With goals that include reducing production waste, shortening lead times, boosting automation, and managing the robot/human labor balancing act, manufacturing companies looking to get more eyes and ears on their brand need to be prepared to discuss these and other trends and processes in the industry. As manufacturing public relations experts, we understand the nuances of your industry and what is needed to gain media traction for your company.
Whether you’re 3D printing prosthetic limbs or laser cutting automotive carriage components, if you’re looking to get more earned media coverage for your company you have to think about the stories that the media want to tell. However, not all stories fit with every readership or type of media outlet. Let’s take a deeper look into the two types of outlets you’ll be looking to get coverage in and what kind of stories fit best with each.
Trade media stories
Trade media is exactly that: media that covers a specific trade. For manufacturing, this could be as broad as Industry Today or Manufacturing.net, to more niche specific publications like Medical Design Technology and Aerospace Manufacturing.
Broader industry publications are always on the lookout for news about the industry: from new products and capabilities to new partnerships and expansions. They are also the publications that will be most interested in running case studies to showcase how you used your expertise to solve a client problem.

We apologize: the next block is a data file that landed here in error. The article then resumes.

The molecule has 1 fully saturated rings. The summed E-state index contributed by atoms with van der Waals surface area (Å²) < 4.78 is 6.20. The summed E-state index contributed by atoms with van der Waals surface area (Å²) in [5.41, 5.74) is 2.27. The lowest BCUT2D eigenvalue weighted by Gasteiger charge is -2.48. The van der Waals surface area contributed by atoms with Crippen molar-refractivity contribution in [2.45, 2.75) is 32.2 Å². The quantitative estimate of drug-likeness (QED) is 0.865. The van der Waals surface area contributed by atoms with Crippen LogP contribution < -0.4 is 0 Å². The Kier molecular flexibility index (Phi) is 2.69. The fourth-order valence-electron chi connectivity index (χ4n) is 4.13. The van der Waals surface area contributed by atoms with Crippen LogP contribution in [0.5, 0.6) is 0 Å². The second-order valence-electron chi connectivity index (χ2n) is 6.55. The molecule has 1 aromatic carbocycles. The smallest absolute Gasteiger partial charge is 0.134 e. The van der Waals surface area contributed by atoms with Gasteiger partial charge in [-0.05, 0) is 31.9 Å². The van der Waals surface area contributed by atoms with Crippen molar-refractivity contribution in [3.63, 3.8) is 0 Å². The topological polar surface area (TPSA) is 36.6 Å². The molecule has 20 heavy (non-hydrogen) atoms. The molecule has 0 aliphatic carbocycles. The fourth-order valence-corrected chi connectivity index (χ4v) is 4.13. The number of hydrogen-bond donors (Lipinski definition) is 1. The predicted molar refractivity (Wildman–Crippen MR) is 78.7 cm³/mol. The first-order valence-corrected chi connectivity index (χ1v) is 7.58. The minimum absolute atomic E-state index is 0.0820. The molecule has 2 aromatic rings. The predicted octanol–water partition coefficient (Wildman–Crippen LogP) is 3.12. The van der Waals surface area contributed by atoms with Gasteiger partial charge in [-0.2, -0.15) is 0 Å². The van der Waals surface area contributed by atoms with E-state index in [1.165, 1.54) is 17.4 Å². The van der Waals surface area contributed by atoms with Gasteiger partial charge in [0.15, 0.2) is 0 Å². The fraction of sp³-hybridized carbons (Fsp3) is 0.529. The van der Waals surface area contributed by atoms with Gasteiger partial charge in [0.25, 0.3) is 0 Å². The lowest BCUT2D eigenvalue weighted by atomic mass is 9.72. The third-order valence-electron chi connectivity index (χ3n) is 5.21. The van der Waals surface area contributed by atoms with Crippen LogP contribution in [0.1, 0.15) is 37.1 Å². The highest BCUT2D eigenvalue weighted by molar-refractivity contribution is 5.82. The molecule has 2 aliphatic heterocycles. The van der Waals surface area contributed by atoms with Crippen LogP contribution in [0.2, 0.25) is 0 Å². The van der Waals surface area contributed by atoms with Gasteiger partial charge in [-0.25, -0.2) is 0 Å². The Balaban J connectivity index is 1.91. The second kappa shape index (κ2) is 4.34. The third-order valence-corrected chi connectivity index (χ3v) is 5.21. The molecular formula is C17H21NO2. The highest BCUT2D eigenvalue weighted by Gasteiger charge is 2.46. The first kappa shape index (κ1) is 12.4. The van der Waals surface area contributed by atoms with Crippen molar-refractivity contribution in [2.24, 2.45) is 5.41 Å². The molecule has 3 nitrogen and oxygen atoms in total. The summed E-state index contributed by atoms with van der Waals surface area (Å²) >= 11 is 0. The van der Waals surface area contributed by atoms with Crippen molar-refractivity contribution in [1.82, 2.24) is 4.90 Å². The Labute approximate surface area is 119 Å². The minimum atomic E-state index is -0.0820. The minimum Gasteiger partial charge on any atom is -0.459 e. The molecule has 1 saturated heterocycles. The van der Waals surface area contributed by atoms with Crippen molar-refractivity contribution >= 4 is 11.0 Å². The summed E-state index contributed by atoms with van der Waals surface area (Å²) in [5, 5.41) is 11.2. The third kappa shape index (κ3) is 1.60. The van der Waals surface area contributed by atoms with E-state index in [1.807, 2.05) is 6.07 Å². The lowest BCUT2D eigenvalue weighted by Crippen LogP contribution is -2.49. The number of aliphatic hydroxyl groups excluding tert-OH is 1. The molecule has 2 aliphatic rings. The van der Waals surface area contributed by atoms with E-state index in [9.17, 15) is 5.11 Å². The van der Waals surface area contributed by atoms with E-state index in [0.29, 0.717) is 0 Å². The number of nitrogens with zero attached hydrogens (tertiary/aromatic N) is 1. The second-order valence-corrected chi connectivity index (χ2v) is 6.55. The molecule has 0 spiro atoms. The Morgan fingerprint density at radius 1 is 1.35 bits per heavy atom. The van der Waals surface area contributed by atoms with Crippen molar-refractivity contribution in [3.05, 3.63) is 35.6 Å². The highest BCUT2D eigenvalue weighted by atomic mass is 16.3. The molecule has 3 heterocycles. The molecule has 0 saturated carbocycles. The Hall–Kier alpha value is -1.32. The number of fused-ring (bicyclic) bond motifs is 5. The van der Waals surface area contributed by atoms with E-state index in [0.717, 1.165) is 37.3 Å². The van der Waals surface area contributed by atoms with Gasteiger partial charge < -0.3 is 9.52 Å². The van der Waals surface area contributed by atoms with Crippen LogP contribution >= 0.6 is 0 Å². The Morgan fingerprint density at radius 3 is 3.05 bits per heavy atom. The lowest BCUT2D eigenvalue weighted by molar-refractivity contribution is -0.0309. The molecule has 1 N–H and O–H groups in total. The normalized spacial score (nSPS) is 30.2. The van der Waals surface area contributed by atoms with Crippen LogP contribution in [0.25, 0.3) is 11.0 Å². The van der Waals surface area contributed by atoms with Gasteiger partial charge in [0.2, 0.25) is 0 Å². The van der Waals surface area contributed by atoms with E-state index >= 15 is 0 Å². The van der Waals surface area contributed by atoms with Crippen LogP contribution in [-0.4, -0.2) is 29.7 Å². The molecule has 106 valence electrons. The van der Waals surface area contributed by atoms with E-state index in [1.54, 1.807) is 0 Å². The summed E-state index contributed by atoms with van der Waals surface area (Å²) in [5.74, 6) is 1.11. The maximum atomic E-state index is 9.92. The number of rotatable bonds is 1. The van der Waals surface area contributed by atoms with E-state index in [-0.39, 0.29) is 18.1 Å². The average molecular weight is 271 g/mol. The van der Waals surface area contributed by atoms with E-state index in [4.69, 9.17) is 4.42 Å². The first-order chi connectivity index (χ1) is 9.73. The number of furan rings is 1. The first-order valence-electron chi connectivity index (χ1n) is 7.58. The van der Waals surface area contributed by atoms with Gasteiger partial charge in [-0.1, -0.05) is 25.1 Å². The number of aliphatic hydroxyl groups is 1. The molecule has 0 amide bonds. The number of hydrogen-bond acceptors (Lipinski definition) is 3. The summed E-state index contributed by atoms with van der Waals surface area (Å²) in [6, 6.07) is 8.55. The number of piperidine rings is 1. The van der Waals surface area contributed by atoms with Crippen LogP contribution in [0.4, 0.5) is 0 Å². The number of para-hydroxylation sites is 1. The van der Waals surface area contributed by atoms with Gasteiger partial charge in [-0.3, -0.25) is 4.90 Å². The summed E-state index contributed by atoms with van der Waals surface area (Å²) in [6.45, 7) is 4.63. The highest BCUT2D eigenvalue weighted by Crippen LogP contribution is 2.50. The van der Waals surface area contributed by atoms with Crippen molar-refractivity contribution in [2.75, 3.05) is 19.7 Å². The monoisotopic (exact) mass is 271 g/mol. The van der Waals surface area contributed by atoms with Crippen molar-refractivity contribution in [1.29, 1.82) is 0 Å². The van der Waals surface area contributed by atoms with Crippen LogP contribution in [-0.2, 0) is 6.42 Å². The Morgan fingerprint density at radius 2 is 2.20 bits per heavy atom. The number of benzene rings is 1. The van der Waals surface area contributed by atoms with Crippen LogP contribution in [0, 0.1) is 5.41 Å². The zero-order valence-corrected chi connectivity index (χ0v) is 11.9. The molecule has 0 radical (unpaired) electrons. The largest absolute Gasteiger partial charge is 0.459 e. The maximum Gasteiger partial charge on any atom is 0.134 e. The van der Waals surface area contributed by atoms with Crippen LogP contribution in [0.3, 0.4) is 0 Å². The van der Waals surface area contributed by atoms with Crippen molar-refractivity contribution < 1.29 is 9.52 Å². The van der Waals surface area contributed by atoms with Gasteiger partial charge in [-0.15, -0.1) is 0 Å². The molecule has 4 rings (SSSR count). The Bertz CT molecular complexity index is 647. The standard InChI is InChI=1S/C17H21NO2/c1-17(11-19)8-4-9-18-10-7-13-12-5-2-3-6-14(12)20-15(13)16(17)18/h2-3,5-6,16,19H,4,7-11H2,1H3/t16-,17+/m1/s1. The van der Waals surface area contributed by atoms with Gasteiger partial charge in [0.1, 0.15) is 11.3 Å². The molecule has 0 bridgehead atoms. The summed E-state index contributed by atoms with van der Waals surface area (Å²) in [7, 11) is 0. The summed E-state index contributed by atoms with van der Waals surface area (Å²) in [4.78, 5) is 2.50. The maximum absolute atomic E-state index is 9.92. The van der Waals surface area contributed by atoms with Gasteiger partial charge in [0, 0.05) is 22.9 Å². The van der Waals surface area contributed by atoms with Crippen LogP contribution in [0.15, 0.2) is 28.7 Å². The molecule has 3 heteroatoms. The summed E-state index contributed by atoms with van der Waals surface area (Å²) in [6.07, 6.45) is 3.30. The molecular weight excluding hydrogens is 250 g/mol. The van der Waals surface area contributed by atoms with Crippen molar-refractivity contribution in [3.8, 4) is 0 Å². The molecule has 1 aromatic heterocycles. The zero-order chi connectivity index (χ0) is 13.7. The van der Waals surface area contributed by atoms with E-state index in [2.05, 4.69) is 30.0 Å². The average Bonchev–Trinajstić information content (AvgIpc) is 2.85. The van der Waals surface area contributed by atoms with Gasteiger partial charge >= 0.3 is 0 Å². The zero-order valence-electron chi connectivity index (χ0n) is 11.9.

Regardless of your specialty, chances are there’s a niche or broad industry trade publication that is interested in hearing your stories or in content from you that educates their readership.
Regional/national media stories
Regional and national media are mainly focused on informing the average consumer or layperson. This is important to remember when discussing expectations with your PR company. If you want to get on MSNBC or The Wall Street Journal, a case study or extremely specific story won’t be of interest unless they can tie it into an angle that will benefit a broader audience.
A good way to know whether a story is worthy of regional or national media exposure? Ask yourself this simple question:
Will the majority of people who read or view this information understand what’s going on without a familiarity of your business or industry? If the answer is yes and your story does have a broader connection, (and is one that doesn’t need any industry-focused explanation to get the point across), it could be a good fit. If the answer is no, however, you will do better to pitch the story to a trade publication that focuses on speaking to those people who will know the extraneous details without needing a lengthy backstory.
You don’t have to navigate the manufacturing public relations landscape alone. Give Ripley PR a call today at 865.977.1973. We can help you create a roadmap that will connect you with the right outlet, at the right time, with the right story, to help boost your brand and ultimately improve your bottom line.